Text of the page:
(Orlando, FL) The laws governing registration and voting are confusing, rapidly changing, sometimes deliberately restrictive, and different in every state. In our 2012 youth survey, we found that substantial majorities of 18-29-year-olds did not know or misunderstood the laws that would govern their own voting, just four months before Election Day. Although only a minority of young adults are college students, students face an extra layer of laws governing registration at their campus addresses and use of their college ID at the polls. Students should therefore make sure to use the Brennan Center’s new Student Voter Guide. By clicking on your state, you can immediately see accurate and current information about registration, residency, allowable ID, absentee voting, and early voting.
CIRCLE’s new interactive maps of states and congressional districts are getting a lot of attention. Our congressional district map lets you view any district by various measures of demographics, turnout, socioeconomic variables, the number of local colleges and universities, and two political factors (whether any state ballot measures might mobilize youth in 2014, and whether the district is competitive).
You can compare rates by district, look over time, and see all the districts ranked from highest to lowest. Using some of those tools, we have identified four districts–IA-3, AZ-1, AZ-9, and NY-23–as especially interesting to watch in 2014 if you care about the youth vote.
Previously, we had released a state map (pertinent to Senate races, among other purposes) that shows historical youth turnout rates and other data going back to the 1970s.
We are cited in a couple of recent news articles about whether potential marijuana-legalization ballot measures in Arizona, California, Florida, Massachusetts, Maine, Montana and Nevada could encourage young people to vote in 2014 or 2016. (See Toluse Olorunnipa, “Florida Pot Vote Turnout Seen Helping Democrat Win Governor Race,” in Business Week; and Matt Sledge, “How Marijuana May Influence The 2016 Election,” in Huffington Post.)
It’s tempting to look at the data from previous marijuana initiatives in Washington State and Colorado, but the results are murky. First of all, whether youth turnout rose or fell in those states depends on whether you use the Exit Polls or the Census’ Current Population Survey to estimate it. The former method shows an increase in Colorado in 2012, but the Census doesn’t confirm that trend. In any case, many other factors were in play in those two states–other ballot initiatives and candidate races, demographic shifts, and so on. Even if the increase seen in Colorado was real, it is not clearly attributable to the pot initiative.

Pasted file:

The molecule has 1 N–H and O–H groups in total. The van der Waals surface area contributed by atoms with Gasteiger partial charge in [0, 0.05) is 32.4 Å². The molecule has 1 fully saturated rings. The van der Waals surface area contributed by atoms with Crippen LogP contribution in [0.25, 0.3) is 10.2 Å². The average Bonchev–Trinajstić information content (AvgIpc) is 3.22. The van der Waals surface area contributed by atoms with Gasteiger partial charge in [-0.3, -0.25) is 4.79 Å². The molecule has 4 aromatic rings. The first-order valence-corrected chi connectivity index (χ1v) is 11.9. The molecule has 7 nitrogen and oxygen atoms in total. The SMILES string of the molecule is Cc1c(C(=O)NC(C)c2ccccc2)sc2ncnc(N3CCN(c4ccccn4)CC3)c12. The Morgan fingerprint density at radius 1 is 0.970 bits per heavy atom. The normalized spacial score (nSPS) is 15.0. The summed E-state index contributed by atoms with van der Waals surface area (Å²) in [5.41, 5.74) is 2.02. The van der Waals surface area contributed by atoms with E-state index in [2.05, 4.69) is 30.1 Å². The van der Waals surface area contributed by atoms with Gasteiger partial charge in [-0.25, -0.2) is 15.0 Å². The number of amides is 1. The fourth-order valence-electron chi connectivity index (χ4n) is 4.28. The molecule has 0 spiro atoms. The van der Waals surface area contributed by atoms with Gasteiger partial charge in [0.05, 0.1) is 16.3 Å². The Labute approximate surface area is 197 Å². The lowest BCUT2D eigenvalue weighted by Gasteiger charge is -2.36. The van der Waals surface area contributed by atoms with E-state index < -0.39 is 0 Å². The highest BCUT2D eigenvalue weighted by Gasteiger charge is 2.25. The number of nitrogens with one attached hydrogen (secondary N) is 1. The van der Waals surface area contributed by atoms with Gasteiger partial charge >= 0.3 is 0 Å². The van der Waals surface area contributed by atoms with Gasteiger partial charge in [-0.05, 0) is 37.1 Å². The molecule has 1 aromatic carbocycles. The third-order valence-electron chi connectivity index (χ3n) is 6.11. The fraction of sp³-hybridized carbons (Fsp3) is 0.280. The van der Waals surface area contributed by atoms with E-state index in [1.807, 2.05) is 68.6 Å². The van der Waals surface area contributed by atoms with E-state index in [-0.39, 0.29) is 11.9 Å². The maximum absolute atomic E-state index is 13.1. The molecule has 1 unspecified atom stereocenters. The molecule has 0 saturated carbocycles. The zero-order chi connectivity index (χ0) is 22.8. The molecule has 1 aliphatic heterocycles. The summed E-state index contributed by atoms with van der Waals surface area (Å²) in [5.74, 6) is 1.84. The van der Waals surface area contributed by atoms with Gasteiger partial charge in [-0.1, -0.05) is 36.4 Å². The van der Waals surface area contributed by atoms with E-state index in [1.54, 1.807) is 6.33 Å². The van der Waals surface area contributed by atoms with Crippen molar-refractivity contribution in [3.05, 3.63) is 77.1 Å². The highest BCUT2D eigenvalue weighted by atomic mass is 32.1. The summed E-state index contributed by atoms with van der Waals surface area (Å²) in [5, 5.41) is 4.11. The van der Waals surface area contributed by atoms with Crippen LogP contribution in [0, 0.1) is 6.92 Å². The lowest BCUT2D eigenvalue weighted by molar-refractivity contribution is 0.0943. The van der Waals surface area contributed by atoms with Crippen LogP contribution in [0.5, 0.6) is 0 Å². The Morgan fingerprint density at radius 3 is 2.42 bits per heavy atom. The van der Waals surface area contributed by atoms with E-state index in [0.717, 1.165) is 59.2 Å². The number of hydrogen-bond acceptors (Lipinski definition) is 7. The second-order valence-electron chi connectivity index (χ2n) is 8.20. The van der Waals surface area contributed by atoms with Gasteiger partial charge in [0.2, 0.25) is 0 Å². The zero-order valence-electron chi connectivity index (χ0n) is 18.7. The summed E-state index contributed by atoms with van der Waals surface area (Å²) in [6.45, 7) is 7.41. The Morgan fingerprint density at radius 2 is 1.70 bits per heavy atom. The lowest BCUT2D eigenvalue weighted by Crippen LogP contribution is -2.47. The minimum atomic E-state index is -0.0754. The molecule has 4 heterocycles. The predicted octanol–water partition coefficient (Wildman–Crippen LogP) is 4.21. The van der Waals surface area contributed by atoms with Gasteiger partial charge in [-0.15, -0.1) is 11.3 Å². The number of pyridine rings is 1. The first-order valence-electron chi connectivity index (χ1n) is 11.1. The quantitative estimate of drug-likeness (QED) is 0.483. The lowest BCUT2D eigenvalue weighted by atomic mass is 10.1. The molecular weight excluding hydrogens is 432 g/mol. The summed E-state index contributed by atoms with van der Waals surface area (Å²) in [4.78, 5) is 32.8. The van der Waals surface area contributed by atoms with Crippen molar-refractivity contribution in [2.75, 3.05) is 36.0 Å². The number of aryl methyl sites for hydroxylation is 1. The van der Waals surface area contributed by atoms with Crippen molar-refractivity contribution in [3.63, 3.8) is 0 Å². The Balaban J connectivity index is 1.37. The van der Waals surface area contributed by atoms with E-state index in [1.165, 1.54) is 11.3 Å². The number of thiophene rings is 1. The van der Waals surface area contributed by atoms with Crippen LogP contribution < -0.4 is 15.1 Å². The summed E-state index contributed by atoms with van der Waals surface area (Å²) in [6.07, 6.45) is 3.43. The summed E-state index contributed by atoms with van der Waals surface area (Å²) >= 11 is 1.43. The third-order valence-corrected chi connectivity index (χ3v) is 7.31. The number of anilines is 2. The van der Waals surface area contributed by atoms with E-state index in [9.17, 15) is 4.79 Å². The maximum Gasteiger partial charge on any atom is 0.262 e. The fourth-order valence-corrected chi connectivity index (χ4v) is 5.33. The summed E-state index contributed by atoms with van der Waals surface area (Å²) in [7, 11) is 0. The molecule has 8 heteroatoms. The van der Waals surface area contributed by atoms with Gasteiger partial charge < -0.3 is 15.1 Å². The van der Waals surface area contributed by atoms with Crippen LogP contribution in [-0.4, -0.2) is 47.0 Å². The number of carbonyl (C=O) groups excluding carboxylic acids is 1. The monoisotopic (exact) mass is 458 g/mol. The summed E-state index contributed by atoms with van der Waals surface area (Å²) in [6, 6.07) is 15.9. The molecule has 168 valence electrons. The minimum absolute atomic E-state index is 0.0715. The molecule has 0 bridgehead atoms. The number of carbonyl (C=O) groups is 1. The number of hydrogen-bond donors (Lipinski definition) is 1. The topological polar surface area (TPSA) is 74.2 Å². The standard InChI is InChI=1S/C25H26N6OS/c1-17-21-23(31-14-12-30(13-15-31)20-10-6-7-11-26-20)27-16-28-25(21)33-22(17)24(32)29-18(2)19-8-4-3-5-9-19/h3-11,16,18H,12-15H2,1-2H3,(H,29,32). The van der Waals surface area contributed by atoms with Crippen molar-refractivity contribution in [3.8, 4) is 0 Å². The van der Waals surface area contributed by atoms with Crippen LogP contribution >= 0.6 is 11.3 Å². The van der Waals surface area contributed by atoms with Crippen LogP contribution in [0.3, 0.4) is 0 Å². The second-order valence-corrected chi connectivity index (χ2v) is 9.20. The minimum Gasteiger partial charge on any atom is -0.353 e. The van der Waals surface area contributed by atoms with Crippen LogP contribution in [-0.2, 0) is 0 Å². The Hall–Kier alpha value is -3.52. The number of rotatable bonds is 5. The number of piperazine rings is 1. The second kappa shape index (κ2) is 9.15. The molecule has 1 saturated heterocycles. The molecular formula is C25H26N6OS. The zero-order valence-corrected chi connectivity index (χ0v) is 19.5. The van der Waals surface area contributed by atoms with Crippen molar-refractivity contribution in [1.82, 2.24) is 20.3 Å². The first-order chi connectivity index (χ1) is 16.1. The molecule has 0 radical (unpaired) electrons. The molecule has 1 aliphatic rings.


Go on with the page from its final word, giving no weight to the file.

Leaving aside the technicalities, I think it’s important to say that marijuana legalization never polls as a high-priority issue for young voters. It’s always far down on their list, well below the economy, jobs, education, and health care. There may be some libertarian-leaning youth (and young people concerned about unfair incarceration*), for whom legalization is a core matter of principle. But they are few. There may also be some young people–as well as some older people–who would just like to be allowed to indulge. But voting is a demanding civic act that correlates with seriousness. If there is an actual stoner voting bloc, I would suspect they are low-propensity voters, quite hard to turn out on a November Tuesday. Other youth voting blocs, from environmentalists to pro-Lifers, will be easier to mobilize.
Again, I do not mean to dismiss the moral seriousness of legalization activists. Whether libertarians or critics of the carceral state (or both), they are raising a real issue, and they will vote if they have a chance. But they are not very numerous. I don’t think they are strongly concentrated among the young. And other issues will matter a lot more to the youth vote in 2014.
(*For full disclosure, I would personally vote to legalize pot and I am very concerned about over-incarceration. But less than 1 percent of state and federal inmates were incarcerated as a result of marijuana laws, so I wouldn’t put my own energy into marijuana legalization as a strategy for reducing incarceration.)